Saturday, November 23, 2013

Broken Honour

Broken Honour by Robert Earl. A Warhammer Fantasy book, originally published by The Black Library, February 2011. Approx. 416 pages.


Robert Earl's Broken Honour is another one of those books that has been winking at me from the "To Read" pile (now an estimated half-mile high) for close to three years. It is the type of fantasy work that usually appeals the most to me; a tale of rank and file infantry versus seemingly insurmountable odds. Now, I had never read any of Earl's work before (I actually had not heard of him until the Florin & Lorenzo omnibus was released), but Honour garnered mostly positive reviews, including a glowing one from none other than Graeme Flory.

So, taking this into consideration, and adding a badass cover, and neat a premise (a company comprised of former prisoners vs. a horde of beastmen) into the mix, we have the makings of a great read. Does Earl deliver? The answer is a near-emphatic yes.

Trouble is quickly closing in on the city of Hergig. Vast numbers of beastmen, in all shapes and forms, have eluded the efforts of Hochland's annual cull by employing such foreign behavior as strategy and tactics. Every able-bodied man is already wielding a weapon under the baron's banner, and still, the outlook is grave. Enter Free Captain Erikson, late of Praag, late of Reikland. Knowing the need for troops, and the profit to be had in the business that is war, he sets off for Hergig with a pouch full of gold to raise a regiment and secure a commission.

But as already mentioned, anyone that can stand upright and wield a weapon at the same time is already doing so; therefore, Erikson's only choice is to fill his ranks with the city's leftovers: the 'guests' of the Hergig gaol. So, rounding up roughly 160 "soldiers" from this pool, Erikson forms the "Gentleman's Free Company of Hergig", and the festivities commence.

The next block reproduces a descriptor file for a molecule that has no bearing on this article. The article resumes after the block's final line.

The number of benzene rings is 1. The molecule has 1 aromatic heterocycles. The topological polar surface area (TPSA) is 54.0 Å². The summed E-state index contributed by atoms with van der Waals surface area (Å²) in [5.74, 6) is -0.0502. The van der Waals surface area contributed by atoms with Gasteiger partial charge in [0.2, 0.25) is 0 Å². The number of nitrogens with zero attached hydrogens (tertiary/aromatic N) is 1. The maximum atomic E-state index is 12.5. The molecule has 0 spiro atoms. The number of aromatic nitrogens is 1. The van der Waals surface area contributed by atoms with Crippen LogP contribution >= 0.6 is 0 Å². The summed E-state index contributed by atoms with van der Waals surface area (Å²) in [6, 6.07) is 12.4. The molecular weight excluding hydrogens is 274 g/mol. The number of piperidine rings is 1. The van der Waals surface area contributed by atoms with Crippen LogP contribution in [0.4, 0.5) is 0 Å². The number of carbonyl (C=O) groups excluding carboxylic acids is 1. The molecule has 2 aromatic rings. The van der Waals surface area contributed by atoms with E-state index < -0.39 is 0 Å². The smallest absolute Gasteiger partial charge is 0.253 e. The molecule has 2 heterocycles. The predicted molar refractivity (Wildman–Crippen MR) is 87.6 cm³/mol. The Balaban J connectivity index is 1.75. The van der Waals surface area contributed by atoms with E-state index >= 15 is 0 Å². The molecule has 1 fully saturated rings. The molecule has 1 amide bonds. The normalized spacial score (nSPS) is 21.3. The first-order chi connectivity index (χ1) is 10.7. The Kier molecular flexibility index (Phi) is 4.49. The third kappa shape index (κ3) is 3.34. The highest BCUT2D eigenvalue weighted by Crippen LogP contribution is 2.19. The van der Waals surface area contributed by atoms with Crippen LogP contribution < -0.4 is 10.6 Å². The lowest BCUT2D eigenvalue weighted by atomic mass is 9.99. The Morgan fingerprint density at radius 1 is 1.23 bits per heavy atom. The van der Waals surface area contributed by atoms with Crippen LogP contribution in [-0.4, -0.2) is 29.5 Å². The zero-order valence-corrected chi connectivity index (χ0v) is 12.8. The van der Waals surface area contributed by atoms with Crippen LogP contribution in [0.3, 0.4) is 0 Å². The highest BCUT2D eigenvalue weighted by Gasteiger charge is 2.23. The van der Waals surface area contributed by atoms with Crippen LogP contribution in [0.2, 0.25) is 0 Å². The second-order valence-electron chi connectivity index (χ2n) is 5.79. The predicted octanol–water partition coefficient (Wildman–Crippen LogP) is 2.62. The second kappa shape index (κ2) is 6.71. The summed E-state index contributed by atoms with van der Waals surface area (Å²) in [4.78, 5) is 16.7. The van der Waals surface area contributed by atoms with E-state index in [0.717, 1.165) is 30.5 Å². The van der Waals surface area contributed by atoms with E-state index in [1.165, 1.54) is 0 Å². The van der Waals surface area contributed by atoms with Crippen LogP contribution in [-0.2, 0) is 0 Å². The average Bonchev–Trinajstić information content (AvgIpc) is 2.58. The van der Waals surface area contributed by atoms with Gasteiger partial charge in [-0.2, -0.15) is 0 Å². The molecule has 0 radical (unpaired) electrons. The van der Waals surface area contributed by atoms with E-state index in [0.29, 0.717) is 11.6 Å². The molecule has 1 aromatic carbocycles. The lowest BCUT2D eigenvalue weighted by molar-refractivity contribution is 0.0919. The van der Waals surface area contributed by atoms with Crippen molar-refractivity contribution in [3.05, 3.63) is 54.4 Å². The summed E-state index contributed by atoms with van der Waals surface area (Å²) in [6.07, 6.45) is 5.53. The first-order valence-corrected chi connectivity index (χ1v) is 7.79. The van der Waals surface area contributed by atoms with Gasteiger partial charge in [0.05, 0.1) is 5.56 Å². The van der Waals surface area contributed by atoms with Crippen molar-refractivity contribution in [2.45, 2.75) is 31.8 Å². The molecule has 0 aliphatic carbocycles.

The narrative of Broken Honour focuses mainly on the Free Company (naturally), with some time devoted to the supporting cast. To its credit, there are also portions focusing on the beastmen, and their leader, Gulkroth. Gulkroth is a particularly nasty specimen (and considering these are beastmen, that is pretty bad), a formerly shifty and sneaky character who is "touched" by a local herdstone and achieves a godly level. It is he, in this enlightened and enhanced form, that consolidates the various herds and integrates the techniques that they bring to bear.

Earl's writing style, I can only imagine, may not be for everyone. When he writes for the human characters, he injects a lot of humor into his prose. Playful jibes, sarcasm, these are the norm. There is little to no character development to be had here. These characters are absolute stock characters; and would be immediately recognizable onscreen. Don't get me wrong, he used stock character tropes, but made them engaging and likable. My point is, if you are looking for poignant character studies, look elsewhere. Case in point, there is precious little insight offered as to what motivated Erikson to form his army. It's just put forward that he has been a lifelong soldier and mercenary and now he has decided to be a troop commander.

Earl's writing for the beastmen is quite superb; he has immersed himself into what the psychology of these bovine bastards of Chaos might be.

One field in which Earl more than excels is in writing battle scenes. The actions committed to paper are neither extravagant nor sparse. He understands the anatomy of the monsters he is writing about, understands which movements are fluid, and which are ungainly. He utilizes a rich vocabulary to flesh them out (I have never seen another author write about beastmen and use the word "dewlaps". Kudos, Robert). Empire soldiers fight with precision, the freed prisoners fight with the desperation of street-fighters.